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Volume 30 • Number 4

October 2016



 

 

Genocide as an Intergenerational Wrongs


by Janna Thompson


There are two views about genocide that most people share. The first is that genocide is an evil that stands out from other wrongs. The human rights lawyer Geoffrey Robertson describes it as the worst of the crimes against humanity. The second is that genocide is a distinctive wrong—different from mass murder or persecution. The international lawyer Raphael Lemkin coined the term and sought to introduce the crime of genocide into international law because he believed that there was a need to recognize a new category of wrongdoing: an attack aimed at the destruction of a group. The resulting UN Convention on the Prevention and Punishment of the Crime of Genocide defines genocide as "acts committed with the intent to destroy, in whole or in part, a national, ethnical, racial or religious group."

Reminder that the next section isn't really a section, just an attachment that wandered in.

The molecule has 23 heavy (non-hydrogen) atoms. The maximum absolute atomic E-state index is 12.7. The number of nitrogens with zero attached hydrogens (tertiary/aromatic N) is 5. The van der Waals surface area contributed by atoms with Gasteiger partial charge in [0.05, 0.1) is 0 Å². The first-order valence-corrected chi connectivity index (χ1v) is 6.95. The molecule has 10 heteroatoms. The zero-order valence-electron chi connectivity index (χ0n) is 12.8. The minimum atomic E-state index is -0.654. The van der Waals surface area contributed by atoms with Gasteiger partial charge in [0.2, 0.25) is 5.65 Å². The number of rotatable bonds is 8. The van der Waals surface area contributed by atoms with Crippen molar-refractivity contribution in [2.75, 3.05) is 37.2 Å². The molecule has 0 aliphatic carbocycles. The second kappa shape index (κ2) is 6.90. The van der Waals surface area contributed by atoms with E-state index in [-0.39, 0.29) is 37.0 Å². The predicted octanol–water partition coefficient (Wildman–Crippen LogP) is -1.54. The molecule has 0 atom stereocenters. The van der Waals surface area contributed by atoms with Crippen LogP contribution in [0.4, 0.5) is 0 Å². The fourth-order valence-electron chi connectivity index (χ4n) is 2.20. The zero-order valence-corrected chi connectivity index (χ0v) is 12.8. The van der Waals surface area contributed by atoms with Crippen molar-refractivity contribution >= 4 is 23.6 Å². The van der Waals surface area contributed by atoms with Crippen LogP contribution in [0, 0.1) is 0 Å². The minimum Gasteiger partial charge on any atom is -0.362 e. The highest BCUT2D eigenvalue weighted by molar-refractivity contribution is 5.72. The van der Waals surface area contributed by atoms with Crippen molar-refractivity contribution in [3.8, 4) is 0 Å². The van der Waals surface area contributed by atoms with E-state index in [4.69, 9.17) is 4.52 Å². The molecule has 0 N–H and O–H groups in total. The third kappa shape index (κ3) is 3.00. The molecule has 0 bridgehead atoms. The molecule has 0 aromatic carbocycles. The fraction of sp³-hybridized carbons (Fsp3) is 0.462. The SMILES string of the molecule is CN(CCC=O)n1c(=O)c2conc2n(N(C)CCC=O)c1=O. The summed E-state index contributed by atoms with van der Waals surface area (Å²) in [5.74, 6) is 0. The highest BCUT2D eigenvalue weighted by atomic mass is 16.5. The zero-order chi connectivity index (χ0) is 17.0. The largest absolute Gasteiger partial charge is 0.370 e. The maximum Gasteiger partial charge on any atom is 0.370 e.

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ISSN: 2152-0542